1a. Objectives (from AD-416):
1: Derive data and model Salmonella serotype changes in movement from incoming product, through whole bird processing, post-carcass cut-up, to final product. 1A. Develop an exposure assessment (EA) model for Salmonella serotype changes in movement from post-carcass cut-up to final product (cooked chicken parts). 2: Study the survival characteristics for Salmonella serotypes: are there serotypes that survive interventions on farm, in the processing plant and/or final product. 2A. Use the EA model to evaluate efficacy of a plastic chicken house floor for Salmonella serotype control. 3: Derive additional predictive microbiology data of multi-drug resistant (MDR) Salmonella spp., such as Salmonella Typhimurium DT104. 3A. Use MDR Salmonella serotypes to develop the predictive microbiology models needed for the EA model.
1b. Approach (from AD-416):
Predictive microbiology models for contamination, growth and survival of Salmonella serotypes on chicken parts will be developed and linked to form an exposure assessment model that predicts changes in incidence and number of Salmonella serotypes on chicken parts produced by different farm-to-table scenarios. The exposure assessment model will predict consumer exposure to Salmonella serotypes that survive cooking of chicken parts and that cross-contaminate cooked chicken parts during serving. The exposure assessment model will be designed to evaluate effects of interventions on consumer exposure to Salmonella serotypes of chicken origin. The intervention evaluated in the project will be a plastic chicken house floor that has potential to reduce Salmonella serotypes entering the processing plant and surviving on chicken parts after final processing.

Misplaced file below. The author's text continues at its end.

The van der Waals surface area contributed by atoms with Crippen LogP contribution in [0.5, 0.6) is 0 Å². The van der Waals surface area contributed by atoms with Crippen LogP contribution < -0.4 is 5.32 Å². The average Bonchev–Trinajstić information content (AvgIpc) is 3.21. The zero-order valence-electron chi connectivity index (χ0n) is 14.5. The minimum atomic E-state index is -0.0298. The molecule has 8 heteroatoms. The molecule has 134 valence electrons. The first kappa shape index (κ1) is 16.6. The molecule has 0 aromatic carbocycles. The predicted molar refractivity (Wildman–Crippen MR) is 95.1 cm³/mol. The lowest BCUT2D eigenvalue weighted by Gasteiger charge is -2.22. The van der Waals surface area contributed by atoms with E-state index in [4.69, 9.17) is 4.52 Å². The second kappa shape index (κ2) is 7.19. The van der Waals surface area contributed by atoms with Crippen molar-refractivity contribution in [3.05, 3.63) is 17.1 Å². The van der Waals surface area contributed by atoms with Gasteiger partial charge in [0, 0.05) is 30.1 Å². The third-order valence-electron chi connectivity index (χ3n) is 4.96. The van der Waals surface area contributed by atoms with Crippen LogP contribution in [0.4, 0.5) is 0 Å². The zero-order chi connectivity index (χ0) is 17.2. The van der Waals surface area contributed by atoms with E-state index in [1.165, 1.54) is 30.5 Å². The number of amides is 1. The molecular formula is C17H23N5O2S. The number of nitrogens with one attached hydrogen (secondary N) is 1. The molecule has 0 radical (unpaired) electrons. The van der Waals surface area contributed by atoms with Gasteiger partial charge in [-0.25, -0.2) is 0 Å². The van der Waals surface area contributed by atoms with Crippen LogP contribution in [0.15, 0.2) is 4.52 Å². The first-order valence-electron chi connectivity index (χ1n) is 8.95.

3. Progress Report:
A model that predicts consumer exposure to Salmonella from chicken produced by different scenarios is being developed. The model will help regulatory agencies and chicken companies better identify unsafe lots of chicken before they are sold to consumers. This year the model was updated with new data and sub-models (Objective 1). A sub-model for survival and growth of Salmonella on chicken during cold storage was developed and partially validated (Objective 3). Additional data for contamination of chicken parts and cross-contamination of cooked chicken with Salmonella during meal preparation were collected (Objective 2). A robot was purchased that will improve speed and efficiency of data collection.
1. Antibiotic and chlorine resistance in Salmonella. Treatment of chickens with antibiotics can select for Salmonella that are resistant to antibiotics and other antimicrobials. University of Maryland Eastern Shore and ARS researchers at Princess Anne, Maryland examined effects of antibiotic resistance on resistance to chlorine, which is used to kill Salmonella during chicken processing. They found that antibiotic resistance was not correlated with chlorine resistance. Thus, use of antibiotics on-the-farm will not help Salmonella survive chlorine exposure in the processing plant, which is good news for consumers.
2. Short-term freezing of chicken reduces threat of Salmonella. Many consumers buy chicken in bulk and store some in the freezer. ARS and University of Maryland Eastern Shore researchers at Princess Anne, Maryland studied how frozen storage for 6 days affects growth of Salmonella on chicken during meal preparation. They found that short-term freezing injures Salmonella and reduces their growth during meal preparation. Thus, consumer exposure to Salmonella can be reduced by short-term storage of chicken in the freezer before meal preparation.
Oscar, T.P. 2013. Initial contamination of chicken parts with Salmonella at retail and cross-contamination of cooked chicken with Salmonella from raw chicken during meal preparation. Journal of Food Protection. 76:(1)33-39.